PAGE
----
The data in the present study highlight not only that there are sex differences in response to Ang II, but also that there are species specific differences. For example, in our previous study, we found that Ang II increased urinary albumin excretion in both male and female rats [15]. We attributed this to a pressor effect. However, in the present study, chronic Ang II infusion did not result in a further increase in proteinuria in either sex. Thus there was no apparent pressor effect on proteinuria in the mice. This species differences may be the result of an increased glomerular permeability in mice compared to rats since mice typically excrete higher levels of urinary protein under control conditions [1]. There is also evidence to support the notion that female C57BL/6 mice may be resistant to renal damage during Ang II infusion. Wesseling et al. demonstrated that a 28 day infusion of AngII caused an increase in pressure without increasing urinary protein in female C57BL/6 mice [19]. In a separate study, Liao et al. showed that a 28 day infusion of AngII in male C57BL6 mice increased pressure and urinary protein levels [6]. Chronic ACE inhibition, which has potent renal protective effects, was not utilized in these studies. With regard to the sex difference in proteinuria, male rats have been shown to excrete more protein than females [16]. It is possible that a similar situation occurs in mice, thus explaining the higher urinary protein in male mice.

One similarity between the present study in mice and our previous one in rats is that the increase in BP caused by Ang II in both species is independent of increases in the excretion of F2-isoprostanes. In addition, chronic Ang II administration did not increase isoprostanes in rats or mice of either sex. In rats, high salt diet increased urinary F2-isoprostanes in both males and females, although the increase was slower to develop in males than females [15]. In the present study we found that urinary F2-isoprostanes were higher in female mice than males and these levels were unchanged after Ang II infusion in either sex. These data are consistent with our previous studies in SHR in which urinary excretion of F2-isoprostanes was higher in females than males [14]. We showed previously in normotensive rats that oxidative stress in males is associated with increased expression of antioxidant enzymes [4]. The lack of an increase in the antioxidant enzymes Cu/Zn-SOD and catalase in mice after Ang II infusion is consistent with this previous work and a limited role for oxidative stress in this model.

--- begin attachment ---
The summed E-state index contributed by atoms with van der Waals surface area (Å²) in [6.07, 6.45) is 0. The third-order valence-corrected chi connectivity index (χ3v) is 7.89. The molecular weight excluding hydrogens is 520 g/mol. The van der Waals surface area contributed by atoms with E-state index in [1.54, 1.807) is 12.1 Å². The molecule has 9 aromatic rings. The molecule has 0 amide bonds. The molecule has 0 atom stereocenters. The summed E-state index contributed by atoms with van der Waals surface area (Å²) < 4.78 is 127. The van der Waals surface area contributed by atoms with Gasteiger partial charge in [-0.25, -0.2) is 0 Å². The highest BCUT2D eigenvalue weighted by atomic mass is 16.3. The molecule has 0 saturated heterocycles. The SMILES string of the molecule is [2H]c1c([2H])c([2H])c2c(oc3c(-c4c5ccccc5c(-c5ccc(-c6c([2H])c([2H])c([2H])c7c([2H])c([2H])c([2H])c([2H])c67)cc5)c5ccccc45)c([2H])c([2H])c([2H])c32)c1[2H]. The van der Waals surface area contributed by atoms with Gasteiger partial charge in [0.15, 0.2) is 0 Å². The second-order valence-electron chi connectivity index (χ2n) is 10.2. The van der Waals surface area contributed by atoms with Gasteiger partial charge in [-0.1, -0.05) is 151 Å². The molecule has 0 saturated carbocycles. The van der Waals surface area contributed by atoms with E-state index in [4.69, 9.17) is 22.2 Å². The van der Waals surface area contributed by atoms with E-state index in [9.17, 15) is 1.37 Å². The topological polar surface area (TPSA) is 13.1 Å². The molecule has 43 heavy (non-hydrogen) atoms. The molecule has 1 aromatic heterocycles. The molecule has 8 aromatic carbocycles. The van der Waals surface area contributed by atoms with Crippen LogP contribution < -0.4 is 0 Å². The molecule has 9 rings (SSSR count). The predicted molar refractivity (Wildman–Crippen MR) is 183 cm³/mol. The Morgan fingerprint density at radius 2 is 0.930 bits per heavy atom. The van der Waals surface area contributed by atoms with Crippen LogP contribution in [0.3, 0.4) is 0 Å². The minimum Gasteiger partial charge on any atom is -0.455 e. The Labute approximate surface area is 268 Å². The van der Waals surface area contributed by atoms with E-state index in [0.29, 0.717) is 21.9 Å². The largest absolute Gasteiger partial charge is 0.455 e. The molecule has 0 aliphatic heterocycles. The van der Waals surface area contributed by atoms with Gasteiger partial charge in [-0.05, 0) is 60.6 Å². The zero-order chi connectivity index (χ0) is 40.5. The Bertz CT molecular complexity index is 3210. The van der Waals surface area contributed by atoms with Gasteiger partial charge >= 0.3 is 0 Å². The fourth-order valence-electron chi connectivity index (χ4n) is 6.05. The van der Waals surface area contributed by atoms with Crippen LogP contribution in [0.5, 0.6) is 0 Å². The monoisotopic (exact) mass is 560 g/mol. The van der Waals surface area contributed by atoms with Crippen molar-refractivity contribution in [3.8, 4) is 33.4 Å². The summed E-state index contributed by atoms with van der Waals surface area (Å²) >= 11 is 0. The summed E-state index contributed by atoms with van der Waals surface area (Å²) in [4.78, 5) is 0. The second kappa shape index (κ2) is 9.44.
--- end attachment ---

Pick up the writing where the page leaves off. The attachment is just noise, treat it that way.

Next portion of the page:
Our previous study in rats and present findings in mice that Ang II infusion is not associated with increased markers of oxidative stress or antioxidant enzymes contrasts with earlier studies showing that oxidative stress is increased after Ang II infusion. This discrepancy may be explained by the different does of Ang II used between our studies in rats (150 ng/kg/min Ang II) and those of others (0.7 mg/day approximately 485 ng/kg/min Ang II) [17]. In mice much higher doses of Ang II are required to maintain a pressor response. Alternatively, it is possible that treatment with enalapril may have prevented an increase in oxidative stress. Studies in cell culture have shown that ACE inhibition can inhibit the NADPH oxidase mediated production of superoxide, independently of Ang II [12]. Finally, it is important to recognize that F2-isoprostanes are a measure of in vivo lipid peroxidation. Therefore, it is possible that Ang II infusion increased generation of reactive oxygen species in the vasculature or kidney specifically, and this may not be reflected by this whole body measure. Importantly, the data in the present study are consistent with our previous report that Ang II hypertension in females is not associated with an increase in F2-isoprostanes[4].

In summary, we show that after inhibition of ACE with enalapril, the administration of Ang II raises BP in male and female mice but to a greater extent in males. This differential response is not associated with an increase in urinary levels of F2-isoprostanes. Taken together with our recent observations and the reports of others, these data illustrate the importance of carefully considering species when examining mechanisms that mimic hypertension or sex differences in the control of blood pressure in humans. In addition, this underscores the need for further studies to understand the exquisite regulation of the renin angiotensin system not only between males and females but also among species. Finally, the data in the present study highlight the continued need to develop experimental models that closely resemble human pathophysiology and to recognize that some animal models may be more representative of different human populations.


M.V-P. and J.C.S-V are recipients of American Heart Association Greater Southeast Affiliate Postdoctoral Fellowship (2260874 and #725561B, respectively). This work was supported by HL51971, HL69194, and HL66072 from the National Institutes of Health to J.F.R. and, HL085907, HL085907S3 and HL092284 to M.J.R.


Conflict of Interest: None